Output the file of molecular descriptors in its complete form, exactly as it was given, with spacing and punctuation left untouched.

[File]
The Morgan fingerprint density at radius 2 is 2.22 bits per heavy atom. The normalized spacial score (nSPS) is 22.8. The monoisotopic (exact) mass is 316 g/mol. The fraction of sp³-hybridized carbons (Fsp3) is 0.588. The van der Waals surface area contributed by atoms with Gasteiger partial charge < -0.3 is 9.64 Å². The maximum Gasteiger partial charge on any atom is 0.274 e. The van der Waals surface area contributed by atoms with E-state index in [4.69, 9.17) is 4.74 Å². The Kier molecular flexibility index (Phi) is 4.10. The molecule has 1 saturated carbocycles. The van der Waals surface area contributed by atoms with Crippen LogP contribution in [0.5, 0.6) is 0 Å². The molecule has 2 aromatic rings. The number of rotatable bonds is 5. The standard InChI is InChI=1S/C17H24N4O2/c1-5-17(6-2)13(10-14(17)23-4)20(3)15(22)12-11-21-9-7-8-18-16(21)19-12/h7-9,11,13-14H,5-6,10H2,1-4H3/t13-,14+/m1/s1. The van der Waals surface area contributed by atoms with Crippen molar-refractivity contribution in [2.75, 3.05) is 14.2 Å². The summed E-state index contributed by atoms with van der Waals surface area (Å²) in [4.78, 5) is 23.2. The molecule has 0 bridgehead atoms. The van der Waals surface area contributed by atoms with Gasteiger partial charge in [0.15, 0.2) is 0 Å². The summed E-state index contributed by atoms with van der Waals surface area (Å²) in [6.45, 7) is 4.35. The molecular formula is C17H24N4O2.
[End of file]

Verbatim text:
The Morgan fingerprint density at radius 2 is 2.22 bits per heavy atom. The normalized spacial score (nSPS) is 22.8. The monoisotopic (exact) mass is 316 g/mol. The fraction of sp³-hybridized carbons (Fsp3) is 0.588. The van der Waals surface area contributed by atoms with Gasteiger partial charge < -0.3 is 9.64 Å². The maximum Gasteiger partial charge on any atom is 0.274 e. The van der Waals surface area contributed by atoms with E-state index in [4.69, 9.17) is 4.74 Å². The Kier molecular flexibility index (Phi) is 4.10. The molecule has 1 saturated carbocycles. The van der Waals surface area contributed by atoms with Crippen LogP contribution in [0.5, 0.6) is 0 Å². The molecule has 2 aromatic rings. The number of rotatable bonds is 5. The standard InChI is InChI=1S/C17H24N4O2/c1-5-17(6-2)13(10-14(17)23-4)20(3)15(22)12-11-21-9-7-8-18-16(21)19-12/h7-9,11,13-14H,5-6,10H2,1-4H3/t13-,14+/m1/s1. The van der Waals surface area contributed by atoms with Crippen molar-refractivity contribution in [2.75, 3.05) is 14.2 Å². The summed E-state index contributed by atoms with van der Waals surface area (Å²) in [4.78, 5) is 23.2. The molecule has 0 bridgehead atoms. The van der Waals surface area contributed by atoms with Gasteiger partial charge in [0.15, 0.2) is 0 Å². The summed E-state index contributed by atoms with van der Waals surface area (Å²) in [6.45, 7) is 4.35. The molecular formula is C17H24N4O2.